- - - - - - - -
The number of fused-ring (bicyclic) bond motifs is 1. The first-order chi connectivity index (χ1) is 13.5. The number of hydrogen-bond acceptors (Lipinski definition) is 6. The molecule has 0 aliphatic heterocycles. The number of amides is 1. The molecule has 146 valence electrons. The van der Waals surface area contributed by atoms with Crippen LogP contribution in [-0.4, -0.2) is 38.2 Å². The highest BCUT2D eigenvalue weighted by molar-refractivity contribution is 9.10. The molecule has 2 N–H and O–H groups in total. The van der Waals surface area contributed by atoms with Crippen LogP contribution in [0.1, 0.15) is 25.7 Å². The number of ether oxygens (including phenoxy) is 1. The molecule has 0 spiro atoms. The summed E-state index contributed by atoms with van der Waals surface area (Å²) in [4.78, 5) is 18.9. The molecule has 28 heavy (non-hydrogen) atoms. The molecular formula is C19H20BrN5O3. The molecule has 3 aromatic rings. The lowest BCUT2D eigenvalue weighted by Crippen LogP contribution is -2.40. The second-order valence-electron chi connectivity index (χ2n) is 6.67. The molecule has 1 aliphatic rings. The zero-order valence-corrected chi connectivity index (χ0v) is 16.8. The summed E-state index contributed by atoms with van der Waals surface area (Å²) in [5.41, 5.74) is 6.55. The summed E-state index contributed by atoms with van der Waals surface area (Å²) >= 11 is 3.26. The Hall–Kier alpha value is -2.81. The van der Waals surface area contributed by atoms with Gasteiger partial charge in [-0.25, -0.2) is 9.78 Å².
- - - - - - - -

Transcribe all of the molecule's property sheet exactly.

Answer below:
The number of fused-ring (bicyclic) bond motifs is 1. The first-order chi connectivity index (χ1) is 13.5. The number of hydrogen-bond acceptors (Lipinski definition) is 6. The molecule has 0 aliphatic heterocycles. The number of amides is 1. The molecule has 146 valence electrons. The van der Waals surface area contributed by atoms with Crippen LogP contribution in [-0.4, -0.2) is 38.2 Å². The highest BCUT2D eigenvalue weighted by molar-refractivity contribution is 9.10. The molecule has 2 N–H and O–H groups in total. The van der Waals surface area contributed by atoms with Crippen LogP contribution in [0.1, 0.15) is 25.7 Å². The number of ether oxygens (including phenoxy) is 1. The molecule has 0 spiro atoms. The summed E-state index contributed by atoms with van der Waals surface area (Å²) in [4.78, 5) is 18.9. The molecule has 28 heavy (non-hydrogen) atoms. The molecular formula is C19H20BrN5O3. The molecule has 3 aromatic rings. The lowest BCUT2D eigenvalue weighted by Crippen LogP contribution is -2.40. The second-order valence-electron chi connectivity index (χ2n) is 6.67. The molecule has 1 aliphatic rings. The zero-order valence-corrected chi connectivity index (χ0v) is 16.8. The summed E-state index contributed by atoms with van der Waals surface area (Å²) in [5.41, 5.74) is 6.55. The summed E-state index contributed by atoms with van der Waals surface area (Å²) >= 11 is 3.26. The Hall–Kier alpha value is -2.81. The van der Waals surface area contributed by atoms with Gasteiger partial charge in [-0.25, -0.2) is 9.78 Å².